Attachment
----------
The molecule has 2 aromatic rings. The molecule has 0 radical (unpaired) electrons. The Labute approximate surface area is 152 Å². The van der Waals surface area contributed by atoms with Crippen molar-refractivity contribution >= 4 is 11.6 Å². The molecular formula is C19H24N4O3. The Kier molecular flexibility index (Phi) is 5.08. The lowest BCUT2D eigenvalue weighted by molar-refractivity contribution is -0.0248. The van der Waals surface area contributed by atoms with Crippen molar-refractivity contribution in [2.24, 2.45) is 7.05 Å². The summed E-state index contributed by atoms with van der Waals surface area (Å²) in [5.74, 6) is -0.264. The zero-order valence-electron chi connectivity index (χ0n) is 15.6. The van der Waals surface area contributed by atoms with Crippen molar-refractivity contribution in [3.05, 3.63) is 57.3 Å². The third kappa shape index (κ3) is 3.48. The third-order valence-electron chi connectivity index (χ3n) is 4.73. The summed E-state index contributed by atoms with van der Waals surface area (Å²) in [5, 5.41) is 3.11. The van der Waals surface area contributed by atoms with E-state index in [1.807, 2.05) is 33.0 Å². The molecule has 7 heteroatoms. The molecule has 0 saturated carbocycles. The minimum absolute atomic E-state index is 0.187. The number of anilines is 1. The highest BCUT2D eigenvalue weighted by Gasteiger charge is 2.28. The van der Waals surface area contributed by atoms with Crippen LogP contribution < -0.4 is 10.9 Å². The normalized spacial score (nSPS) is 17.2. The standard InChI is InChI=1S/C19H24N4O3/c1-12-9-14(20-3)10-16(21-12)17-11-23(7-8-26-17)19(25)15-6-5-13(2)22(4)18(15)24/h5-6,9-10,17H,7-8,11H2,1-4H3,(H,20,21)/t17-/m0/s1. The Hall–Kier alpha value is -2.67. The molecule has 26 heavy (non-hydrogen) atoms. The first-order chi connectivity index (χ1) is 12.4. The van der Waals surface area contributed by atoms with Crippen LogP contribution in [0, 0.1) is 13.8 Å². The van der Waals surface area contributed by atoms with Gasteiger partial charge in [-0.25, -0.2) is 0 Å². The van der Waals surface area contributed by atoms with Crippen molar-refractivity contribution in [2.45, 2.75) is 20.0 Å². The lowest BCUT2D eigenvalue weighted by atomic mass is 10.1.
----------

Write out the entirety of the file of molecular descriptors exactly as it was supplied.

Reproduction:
The molecule has 2 aromatic rings. The molecule has 0 radical (unpaired) electrons. The Labute approximate surface area is 152 Å². The van der Waals surface area contributed by atoms with Crippen molar-refractivity contribution >= 4 is 11.6 Å². The molecular formula is C19H24N4O3. The Kier molecular flexibility index (Phi) is 5.08. The lowest BCUT2D eigenvalue weighted by molar-refractivity contribution is -0.0248. The van der Waals surface area contributed by atoms with Crippen molar-refractivity contribution in [2.24, 2.45) is 7.05 Å². The summed E-state index contributed by atoms with van der Waals surface area (Å²) in [5.74, 6) is -0.264. The zero-order valence-electron chi connectivity index (χ0n) is 15.6. The van der Waals surface area contributed by atoms with Crippen molar-refractivity contribution in [3.05, 3.63) is 57.3 Å². The third kappa shape index (κ3) is 3.48. The third-order valence-electron chi connectivity index (χ3n) is 4.73. The summed E-state index contributed by atoms with van der Waals surface area (Å²) in [5, 5.41) is 3.11. The van der Waals surface area contributed by atoms with E-state index in [1.807, 2.05) is 33.0 Å². The molecule has 7 heteroatoms. The molecule has 0 saturated carbocycles. The minimum absolute atomic E-state index is 0.187. The number of anilines is 1. The highest BCUT2D eigenvalue weighted by Gasteiger charge is 2.28. The van der Waals surface area contributed by atoms with Crippen LogP contribution < -0.4 is 10.9 Å². The normalized spacial score (nSPS) is 17.2. The standard InChI is InChI=1S/C19H24N4O3/c1-12-9-14(20-3)10-16(21-12)17-11-23(7-8-26-17)19(25)15-6-5-13(2)22(4)18(15)24/h5-6,9-10,17H,7-8,11H2,1-4H3,(H,20,21)/t17-/m0/s1. The Hall–Kier alpha value is -2.67. The molecule has 26 heavy (non-hydrogen) atoms. The first-order chi connectivity index (χ1) is 12.4. The van der Waals surface area contributed by atoms with Crippen LogP contribution in [0, 0.1) is 13.8 Å². The van der Waals surface area contributed by atoms with Gasteiger partial charge in [-0.25, -0.2) is 0 Å². The van der Waals surface area contributed by atoms with Crippen molar-refractivity contribution in [2.45, 2.75) is 20.0 Å². The lowest BCUT2D eigenvalue weighted by atomic mass is 10.1.